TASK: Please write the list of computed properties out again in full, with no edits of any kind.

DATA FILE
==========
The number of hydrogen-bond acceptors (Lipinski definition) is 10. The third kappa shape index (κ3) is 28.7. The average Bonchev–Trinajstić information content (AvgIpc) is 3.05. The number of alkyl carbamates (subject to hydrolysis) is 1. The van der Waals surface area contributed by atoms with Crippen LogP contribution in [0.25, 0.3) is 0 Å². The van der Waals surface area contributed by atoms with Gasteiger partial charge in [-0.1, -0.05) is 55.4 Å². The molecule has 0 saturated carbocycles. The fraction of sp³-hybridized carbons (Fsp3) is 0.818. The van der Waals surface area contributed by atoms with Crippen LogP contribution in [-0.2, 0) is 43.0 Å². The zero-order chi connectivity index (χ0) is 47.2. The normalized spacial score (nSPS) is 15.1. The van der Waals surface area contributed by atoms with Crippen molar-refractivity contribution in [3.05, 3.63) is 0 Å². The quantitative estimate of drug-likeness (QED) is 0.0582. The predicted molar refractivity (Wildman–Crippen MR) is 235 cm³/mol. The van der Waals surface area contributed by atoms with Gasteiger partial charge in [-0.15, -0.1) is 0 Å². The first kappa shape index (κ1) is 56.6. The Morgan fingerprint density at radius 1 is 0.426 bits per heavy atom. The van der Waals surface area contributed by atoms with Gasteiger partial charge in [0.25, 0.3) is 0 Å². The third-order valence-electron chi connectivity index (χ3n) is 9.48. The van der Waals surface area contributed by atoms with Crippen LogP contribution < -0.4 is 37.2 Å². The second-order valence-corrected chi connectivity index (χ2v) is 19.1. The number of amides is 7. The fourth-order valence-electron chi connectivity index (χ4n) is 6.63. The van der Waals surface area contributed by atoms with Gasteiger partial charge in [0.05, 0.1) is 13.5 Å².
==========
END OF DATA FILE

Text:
The number of hydrogen-bond acceptors (Lipinski definition) is 10. The third kappa shape index (κ3) is 28.7. The average Bonchev–Trinajstić information content (AvgIpc) is 3.05. The number of alkyl carbamates (subject to hydrolysis) is 1. The van der Waals surface area contributed by atoms with Crippen LogP contribution in [0.25, 0.3) is 0 Å². The van der Waals surface area contributed by atoms with Gasteiger partial charge in [-0.1, -0.05) is 55.4 Å². The molecule has 0 saturated carbocycles. The fraction of sp³-hybridized carbons (Fsp3) is 0.818. The van der Waals surface area contributed by atoms with Crippen LogP contribution in [-0.2, 0) is 43.0 Å². The zero-order chi connectivity index (χ0) is 47.2. The normalized spacial score (nSPS) is 15.1. The van der Waals surface area contributed by atoms with Crippen molar-refractivity contribution in [3.05, 3.63) is 0 Å². The quantitative estimate of drug-likeness (QED) is 0.0582. The predicted molar refractivity (Wildman–Crippen MR) is 235 cm³/mol. The van der Waals surface area contributed by atoms with Gasteiger partial charge in [-0.15, -0.1) is 0 Å². The first kappa shape index (κ1) is 56.6. The Morgan fingerprint density at radius 1 is 0.426 bits per heavy atom. The van der Waals surface area contributed by atoms with Gasteiger partial charge in [0.25, 0.3) is 0 Å². The third-order valence-electron chi connectivity index (χ3n) is 9.48. The van der Waals surface area contributed by atoms with Crippen LogP contribution < -0.4 is 37.2 Å². The second-order valence-corrected chi connectivity index (χ2v) is 19.1. The number of amides is 7. The fourth-order valence-electron chi connectivity index (χ4n) is 6.63. The van der Waals surface area contributed by atoms with Gasteiger partial charge in [0.05, 0.1) is 13.5 Å².